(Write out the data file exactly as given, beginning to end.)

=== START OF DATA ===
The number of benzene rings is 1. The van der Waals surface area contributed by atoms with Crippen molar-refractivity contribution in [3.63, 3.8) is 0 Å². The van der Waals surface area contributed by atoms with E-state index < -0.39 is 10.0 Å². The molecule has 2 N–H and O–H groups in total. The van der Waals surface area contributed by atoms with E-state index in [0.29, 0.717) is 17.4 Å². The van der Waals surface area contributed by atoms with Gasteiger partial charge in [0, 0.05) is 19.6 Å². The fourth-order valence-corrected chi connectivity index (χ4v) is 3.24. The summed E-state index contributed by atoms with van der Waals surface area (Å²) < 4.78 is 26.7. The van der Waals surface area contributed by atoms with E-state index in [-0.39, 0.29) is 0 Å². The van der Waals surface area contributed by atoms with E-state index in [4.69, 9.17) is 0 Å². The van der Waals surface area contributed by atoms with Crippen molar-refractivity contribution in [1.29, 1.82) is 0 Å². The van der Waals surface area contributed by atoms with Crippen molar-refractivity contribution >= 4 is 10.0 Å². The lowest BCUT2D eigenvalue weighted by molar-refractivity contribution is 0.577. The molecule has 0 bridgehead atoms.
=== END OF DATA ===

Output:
The number of benzene rings is 1. The van der Waals surface area contributed by atoms with Crippen molar-refractivity contribution in [3.63, 3.8) is 0 Å². The van der Waals surface area contributed by atoms with E-state index < -0.39 is 10.0 Å². The molecule has 2 N–H and O–H groups in total. The van der Waals surface area contributed by atoms with E-state index in [0.29, 0.717) is 17.4 Å². The van der Waals surface area contributed by atoms with Gasteiger partial charge in [0, 0.05) is 19.6 Å². The fourth-order valence-corrected chi connectivity index (χ4v) is 3.24. The summed E-state index contributed by atoms with van der Waals surface area (Å²) < 4.78 is 26.7. The van der Waals surface area contributed by atoms with E-state index in [-0.39, 0.29) is 0 Å². The van der Waals surface area contributed by atoms with E-state index in [4.69, 9.17) is 0 Å². The van der Waals surface area contributed by atoms with Crippen molar-refractivity contribution in [1.29, 1.82) is 0 Å². The van der Waals surface area contributed by atoms with Crippen molar-refractivity contribution >= 4 is 10.0 Å². The lowest BCUT2D eigenvalue weighted by molar-refractivity contribution is 0.577. The molecule has 0 bridgehead atoms.